Read The Report here!
RAP released a new report focusing on the challenges faced (and posed) by the tens of thousands of young fathers in New York City as well as their potential to move their children out of poverty.
“Who Cares About New York’s Teen Dads? How Family Court Reform Can Help Break a Cycle of Poverty” paints a portrait of a group about which little is known. Using national data, city statistics, its own research and anecdotal evidence, RAP finds the city’s population of young (under the age of 24) and teen/adolescent fathers (under 20) woefully undereducated and faced with bleak employment prospects, yet expected to adeptly navigate legal proceedings and provide child support.
“These are severely undereducated and under-skilled young men,” says Brooke Richie, executive director of RAP, yet we expect them to negotiate Family Court and meet the same support obligations as adult fathers. “Our neglect of these young fathers imperils their children’s futures as well as their own.”
Young fathers give important informal support to children.
Though they typically neither live with, nor are married to, the teen mothers of their children, these fathers are generally involved with their offspring, the report finds, providing informal and emotional support, and eventually, financial support. This less formal support is critically important to their children, who reap significant developmental benefits from their involvement with both parents.
There are more than 30,000 children of teen parents in New York City; most of them live in poverty. While the report demonstrates the value of a father’s non-financial support, Who Cares About New York’s Teen Dads? also uses Urban Institute and national child support data to show the vital economic value of the fathers’ financial child support in lifting their children out of poverty. According to RAP, the Urban Institute found that “for poor custodial parents who received child support, such monies represented 40% of their income.”
Institutional disregard for fathers’ role in support of children.
After making the case for the fathers’ potential to break the cycle of poverty for their children, RAP looks at how Family Court, the system that oversees child support, interacts with the young and teen fathers, and finds that on a structural level, it does not “facilitate teen fathers’ ability to provide economic and emotional support to their children.”
The problems are rampant: Family Court documents, such as petitions and summonses, are incomprehensible, full of legal language, leading to missed court appointments, default judgments, untenable support orders, and even jail. These young fathers often have to represent themselves in their proceedings, even though they are designed for knowledgeable adults. RAP’s research reveals that the teen fathers report feelings ranging from “abandonment and fear, to helplessness and rage” as a result of their treatment by Family Court. Together the policies and practices of the Court are deterrents rather than facilitators.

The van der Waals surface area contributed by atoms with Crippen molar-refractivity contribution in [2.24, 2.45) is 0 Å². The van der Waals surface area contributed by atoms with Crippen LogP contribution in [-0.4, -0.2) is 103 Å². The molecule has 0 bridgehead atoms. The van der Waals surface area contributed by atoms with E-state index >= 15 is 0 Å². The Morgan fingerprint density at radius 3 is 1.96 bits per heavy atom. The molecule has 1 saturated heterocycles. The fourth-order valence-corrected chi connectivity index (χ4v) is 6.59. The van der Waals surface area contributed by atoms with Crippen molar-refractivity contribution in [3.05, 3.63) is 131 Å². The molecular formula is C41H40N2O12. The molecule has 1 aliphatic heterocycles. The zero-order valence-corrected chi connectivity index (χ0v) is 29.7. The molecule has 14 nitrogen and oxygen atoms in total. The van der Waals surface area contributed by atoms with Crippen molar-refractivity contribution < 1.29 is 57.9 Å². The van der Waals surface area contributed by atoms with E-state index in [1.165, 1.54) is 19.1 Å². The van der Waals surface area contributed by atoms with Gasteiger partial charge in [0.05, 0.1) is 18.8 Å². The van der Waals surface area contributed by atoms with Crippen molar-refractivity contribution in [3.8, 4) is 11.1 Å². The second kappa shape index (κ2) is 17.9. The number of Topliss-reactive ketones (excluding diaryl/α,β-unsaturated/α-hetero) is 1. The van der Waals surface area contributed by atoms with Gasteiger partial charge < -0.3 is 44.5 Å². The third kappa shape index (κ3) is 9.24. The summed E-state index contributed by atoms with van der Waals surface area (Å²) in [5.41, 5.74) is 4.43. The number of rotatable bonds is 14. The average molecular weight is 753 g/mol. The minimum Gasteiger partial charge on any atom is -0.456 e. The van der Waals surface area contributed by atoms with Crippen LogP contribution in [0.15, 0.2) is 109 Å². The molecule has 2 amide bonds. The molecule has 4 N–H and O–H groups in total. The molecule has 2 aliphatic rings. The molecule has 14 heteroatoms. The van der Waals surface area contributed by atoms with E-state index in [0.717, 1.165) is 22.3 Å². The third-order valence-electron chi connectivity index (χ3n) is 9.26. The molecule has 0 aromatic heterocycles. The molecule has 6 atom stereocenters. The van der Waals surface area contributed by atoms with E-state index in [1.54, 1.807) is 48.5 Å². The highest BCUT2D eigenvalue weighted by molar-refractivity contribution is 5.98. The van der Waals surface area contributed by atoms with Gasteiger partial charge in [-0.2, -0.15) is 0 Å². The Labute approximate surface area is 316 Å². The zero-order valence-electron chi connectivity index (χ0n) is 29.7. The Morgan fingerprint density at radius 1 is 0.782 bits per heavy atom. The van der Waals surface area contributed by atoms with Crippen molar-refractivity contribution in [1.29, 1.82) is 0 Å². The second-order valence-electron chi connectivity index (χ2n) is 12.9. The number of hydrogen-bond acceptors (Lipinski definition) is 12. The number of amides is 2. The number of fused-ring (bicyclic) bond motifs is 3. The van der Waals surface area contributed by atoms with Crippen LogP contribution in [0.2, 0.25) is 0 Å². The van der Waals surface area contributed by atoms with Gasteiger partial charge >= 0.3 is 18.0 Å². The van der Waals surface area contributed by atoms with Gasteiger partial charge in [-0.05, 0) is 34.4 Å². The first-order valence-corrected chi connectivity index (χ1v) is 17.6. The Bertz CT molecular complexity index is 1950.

“Child support is a critical anti-poverty tool,” says Richie, but we need to do a better job of meeting these dads where they are educationally and developmentally if we want them to actually be able to provide financial support.”
Recommendations to avoid ‘squandering’ fathers’ potential.
“As a society, we squander [their] potential by not investing in workforce development and family court policies, especially those concerning child support, that would undergird these fathers’ long-term economic success,” RAP states. “Ultimately, if teen fathers fail, so, in the vast majority of cases, will their children.”
The Teen Dads report makes recommendations that could help remedy New York’s Family Court problems, starting with the need to make child support documents comprehensible to a layperson with a sixth-grade reading level. RAP also calls for the establishment of Model Child Support Rules and Proceedings as well as a web-based system that would guide self-represented parents through Family Court.
Conclusion: Pay attention or see teen parenthood/poverty cycles repeated.
While the report aims to start a “citywide conversation about the urgent need to pay greater attention to the experiences, needs and challenges of New York City’s tens of thousands of adolescent and young fathers,” it concludes: . . . “Without strategic anti-poverty interventions that engage young fathers, [their] children are more likely to repeat the cycles of teen parenthood and poverty in their own lives.”